Uncertainty Abounds: Inbounds and Out-of-bounds
As COVID-19 continues to spread globally, rumors and uncertainty spread in the snow sports community. We surveyed 2,200+ outdoor industry professionals to gather insights into trends for this winter season – what we found might surprise you.
To say that this year’s resort skiing and snowboarding landscape is up-in-the-air is an understatement. Abrupt, premature closures of most ski areas in March 2020 due to the spiking pandemic sent shock waves through mountain communities and the outdoor industry as a whole. Those closures have many long-time pass holders waiting for assurances about what the 2020/21 season will hold, while ski area employees are left wondering whether their trusty winter job will materialize and – if not – how they will make ends meet.
There is no precedent to draw on, and thus, rumors have been a’flying while snow sports enthusiasts and professionals awaited concrete news. Epic Pass’ announcement of their new reservation system for 2020/21 started a wave of powder day FOMO panic. Then, other resorts and resort groups began announcing different strategies: new pricing at Wolf Creek, discontinued walk-up tickets at Mammoth, modified lift access, more reservation requirements, limited pass sales – new changes are announced every day.
All the news has generated some big hairy questions and compelling theories about what this winter will bring. Will people feel safe to be around crowds at the resort? Will reservation systems dampen pass sales? How will the pandemic impact mountain economies?
Perhaps, one of the most head-scratching is how restrictions at resorts will impact participation in the backcountry. March resort closures caused an immediate surge in traffic to popular touring destinations; in some places, cars were parked bumper-to-bumper as far as the eye could see. Specialty retail shops sold through their entire inventory of backcountry equipment in a matter of weeks. Skin tracks were blown out and easy-access zones were skied into mogul fields. Worst of all: as skiers desperate for turns flocked to the backcountry, human-triggered avalanches increased.
What will this winter bring?
We wanted to get a better read on how the pandemic is impacting purchasing decisions, sentiment and overall involvement in winter sports. To get the real scuttlebutt, we surveyed over 2,200 verified outdoor industry professionals. Here’s what we found.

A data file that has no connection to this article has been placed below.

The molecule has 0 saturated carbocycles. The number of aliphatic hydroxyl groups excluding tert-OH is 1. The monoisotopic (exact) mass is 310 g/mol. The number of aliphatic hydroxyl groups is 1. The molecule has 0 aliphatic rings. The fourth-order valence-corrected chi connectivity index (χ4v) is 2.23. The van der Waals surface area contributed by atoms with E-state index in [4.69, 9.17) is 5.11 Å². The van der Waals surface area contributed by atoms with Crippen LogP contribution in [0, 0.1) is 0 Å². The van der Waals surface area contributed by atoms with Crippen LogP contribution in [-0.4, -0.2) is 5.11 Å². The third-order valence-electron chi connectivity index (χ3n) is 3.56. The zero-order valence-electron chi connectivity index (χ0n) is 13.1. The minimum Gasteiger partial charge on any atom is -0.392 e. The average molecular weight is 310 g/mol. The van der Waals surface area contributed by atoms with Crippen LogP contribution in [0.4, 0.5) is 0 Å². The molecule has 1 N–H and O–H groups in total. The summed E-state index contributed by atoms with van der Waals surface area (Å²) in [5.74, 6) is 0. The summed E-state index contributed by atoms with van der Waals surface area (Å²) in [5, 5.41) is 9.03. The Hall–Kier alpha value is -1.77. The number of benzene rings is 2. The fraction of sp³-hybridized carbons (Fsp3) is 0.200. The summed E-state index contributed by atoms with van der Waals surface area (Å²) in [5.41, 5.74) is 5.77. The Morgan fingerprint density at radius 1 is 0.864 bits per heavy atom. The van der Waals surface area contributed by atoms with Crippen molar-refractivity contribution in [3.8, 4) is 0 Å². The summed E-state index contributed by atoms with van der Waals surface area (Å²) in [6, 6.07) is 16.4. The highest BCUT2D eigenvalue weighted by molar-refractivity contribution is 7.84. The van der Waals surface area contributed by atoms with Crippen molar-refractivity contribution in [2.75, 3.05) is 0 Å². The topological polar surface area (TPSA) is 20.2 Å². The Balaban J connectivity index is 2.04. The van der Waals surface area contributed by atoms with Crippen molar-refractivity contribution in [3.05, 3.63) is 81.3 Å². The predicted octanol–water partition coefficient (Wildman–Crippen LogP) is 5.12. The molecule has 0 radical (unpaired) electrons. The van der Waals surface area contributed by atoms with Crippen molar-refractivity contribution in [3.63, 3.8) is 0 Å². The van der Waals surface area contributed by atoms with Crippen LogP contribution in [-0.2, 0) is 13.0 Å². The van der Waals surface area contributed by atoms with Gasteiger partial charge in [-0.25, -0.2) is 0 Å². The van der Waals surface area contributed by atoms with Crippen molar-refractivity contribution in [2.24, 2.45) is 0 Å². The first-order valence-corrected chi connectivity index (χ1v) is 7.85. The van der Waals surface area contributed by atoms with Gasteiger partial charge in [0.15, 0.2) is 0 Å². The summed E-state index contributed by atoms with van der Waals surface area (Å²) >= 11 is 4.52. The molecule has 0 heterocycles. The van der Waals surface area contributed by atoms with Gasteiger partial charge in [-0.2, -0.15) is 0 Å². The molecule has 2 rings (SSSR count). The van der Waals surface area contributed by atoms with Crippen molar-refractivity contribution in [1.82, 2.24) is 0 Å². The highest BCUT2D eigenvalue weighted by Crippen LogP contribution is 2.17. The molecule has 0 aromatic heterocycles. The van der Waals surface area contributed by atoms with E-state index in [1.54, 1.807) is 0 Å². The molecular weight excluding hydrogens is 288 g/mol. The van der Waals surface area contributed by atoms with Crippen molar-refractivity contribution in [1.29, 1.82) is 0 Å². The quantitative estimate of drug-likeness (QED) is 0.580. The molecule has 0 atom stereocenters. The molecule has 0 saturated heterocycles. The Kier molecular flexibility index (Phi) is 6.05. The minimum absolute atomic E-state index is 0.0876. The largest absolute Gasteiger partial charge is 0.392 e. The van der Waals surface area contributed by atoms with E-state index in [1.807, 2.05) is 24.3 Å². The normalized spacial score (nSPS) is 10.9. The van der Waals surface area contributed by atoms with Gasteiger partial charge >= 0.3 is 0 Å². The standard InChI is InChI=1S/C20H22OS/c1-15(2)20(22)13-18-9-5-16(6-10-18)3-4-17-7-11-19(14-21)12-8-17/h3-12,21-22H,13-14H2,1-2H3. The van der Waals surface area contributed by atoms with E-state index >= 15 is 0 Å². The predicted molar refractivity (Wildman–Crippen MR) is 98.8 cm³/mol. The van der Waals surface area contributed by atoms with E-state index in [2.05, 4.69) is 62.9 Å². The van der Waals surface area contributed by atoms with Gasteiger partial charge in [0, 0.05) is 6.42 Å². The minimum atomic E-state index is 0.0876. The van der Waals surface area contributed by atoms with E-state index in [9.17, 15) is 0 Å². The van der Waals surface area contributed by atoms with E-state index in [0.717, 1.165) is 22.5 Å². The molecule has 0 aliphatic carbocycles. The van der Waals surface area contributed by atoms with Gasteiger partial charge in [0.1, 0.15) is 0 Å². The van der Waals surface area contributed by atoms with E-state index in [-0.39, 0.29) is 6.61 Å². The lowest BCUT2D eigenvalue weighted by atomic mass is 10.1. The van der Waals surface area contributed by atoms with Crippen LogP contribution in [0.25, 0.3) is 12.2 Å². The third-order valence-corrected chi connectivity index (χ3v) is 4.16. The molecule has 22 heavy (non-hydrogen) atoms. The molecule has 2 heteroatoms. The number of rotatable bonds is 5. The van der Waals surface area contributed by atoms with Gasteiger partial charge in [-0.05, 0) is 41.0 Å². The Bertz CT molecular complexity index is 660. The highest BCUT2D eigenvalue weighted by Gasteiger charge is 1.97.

I will probably be skinning into the backcountry all winter, which is cool with me.– Forest Service Professional from New Mexico
68% of survey respondents hail from the Mountain West or Pacific regions of the United States. Just under 25% live in Colorado, 10% in California and 8% are living in Washington State. All are verified outdoor industry professionals and members of Outdoor Prolink.
Are you buying a ski pass this year?
42% of respondents said they are not planning to buy a pass this year, while another 22% said they aren’t sure yet.
I normally buy the IKON Pass to travel, but this season I am not.– Patagonia Employee from Colorado
Usually, we’d get resort passes but we might just get passes for a couple days this year. Instead, it’ll be more backcountry skiing and hopefully some good snow.– Climbing Gym Employee from Colorado
The Epic Pass reservation system seems like a pain, but we will make it work.– Nordic Center Employee from Colorado
Of those who are planning to purchase a ski resort pass this year, 27% of them plan to purchase more than one ski pass while 24% will purchase just one pass.
Which pass are you planning to purchase?
Since Alterra first announced the Ikon Pass in late January 2018, it has gained incredible traction as the best, and only, direct competitor to the behemoth Epic Pass. In our survey, an equal amount of pros are planning to buy (or have already bought) either the Epic Pass or the Ikon Pass – about 24% each. The vast majority of pros, about 45%, are planning to purchase a pass for their local ski hill.
Made me more stoked to get a Silverton Pass. One lift, few people, endless possibilities.– Outdoor Program Trip Leader from Colorado
I am unlikely to travel west or abroad for skiing/snowboarding. I will probably just stick with more local mountains in VT/NH.– REI Associate from Massachusetts
Do you backcountry ski and/or splitboard?
Keep in mind that our members at Outdoor Prolink sway much more technical than your average Joe/Jane. That said, over 54% of survey respondents said that they currently backcountry ski, splitboard or both. 46% said they have never done either.
Of those who have never ventured out into the backcountry, over 60% of them said they don’t plan on trying either for the first time this year. About 34% plan to try backcountry skiing for the first time in 2020, and about 6% are planning to try splitboarding for the first time.